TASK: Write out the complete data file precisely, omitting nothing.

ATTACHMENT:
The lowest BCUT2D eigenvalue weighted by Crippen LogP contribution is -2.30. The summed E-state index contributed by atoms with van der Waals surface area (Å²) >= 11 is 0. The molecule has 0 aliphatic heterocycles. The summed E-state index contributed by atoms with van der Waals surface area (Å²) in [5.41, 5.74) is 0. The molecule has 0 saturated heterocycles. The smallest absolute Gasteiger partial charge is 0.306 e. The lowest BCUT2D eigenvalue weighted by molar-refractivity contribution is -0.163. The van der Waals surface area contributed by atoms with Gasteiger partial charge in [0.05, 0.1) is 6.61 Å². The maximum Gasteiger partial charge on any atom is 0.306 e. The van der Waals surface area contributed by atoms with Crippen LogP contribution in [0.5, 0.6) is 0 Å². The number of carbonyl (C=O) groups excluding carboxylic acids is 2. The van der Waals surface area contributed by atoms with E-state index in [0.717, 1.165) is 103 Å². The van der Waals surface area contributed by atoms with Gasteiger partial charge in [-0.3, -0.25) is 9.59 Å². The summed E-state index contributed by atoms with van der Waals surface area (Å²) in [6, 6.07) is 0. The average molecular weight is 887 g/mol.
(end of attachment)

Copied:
The lowest BCUT2D eigenvalue weighted by Crippen LogP contribution is -2.30. The summed E-state index contributed by atoms with van der Waals surface area (Å²) >= 11 is 0. The molecule has 0 aliphatic heterocycles. The summed E-state index contributed by atoms with van der Waals surface area (Å²) in [5.41, 5.74) is 0. The molecule has 0 saturated heterocycles. The smallest absolute Gasteiger partial charge is 0.306 e. The lowest BCUT2D eigenvalue weighted by molar-refractivity contribution is -0.163. The van der Waals surface area contributed by atoms with Gasteiger partial charge in [0.05, 0.1) is 6.61 Å². The maximum Gasteiger partial charge on any atom is 0.306 e. The van der Waals surface area contributed by atoms with Crippen LogP contribution in [0.5, 0.6) is 0 Å². The number of carbonyl (C=O) groups excluding carboxylic acids is 2. The van der Waals surface area contributed by atoms with E-state index in [0.717, 1.165) is 103 Å². The van der Waals surface area contributed by atoms with Gasteiger partial charge in [-0.3, -0.25) is 9.59 Å². The summed E-state index contributed by atoms with van der Waals surface area (Å²) in [6, 6.07) is 0. The average molecular weight is 887 g/mol.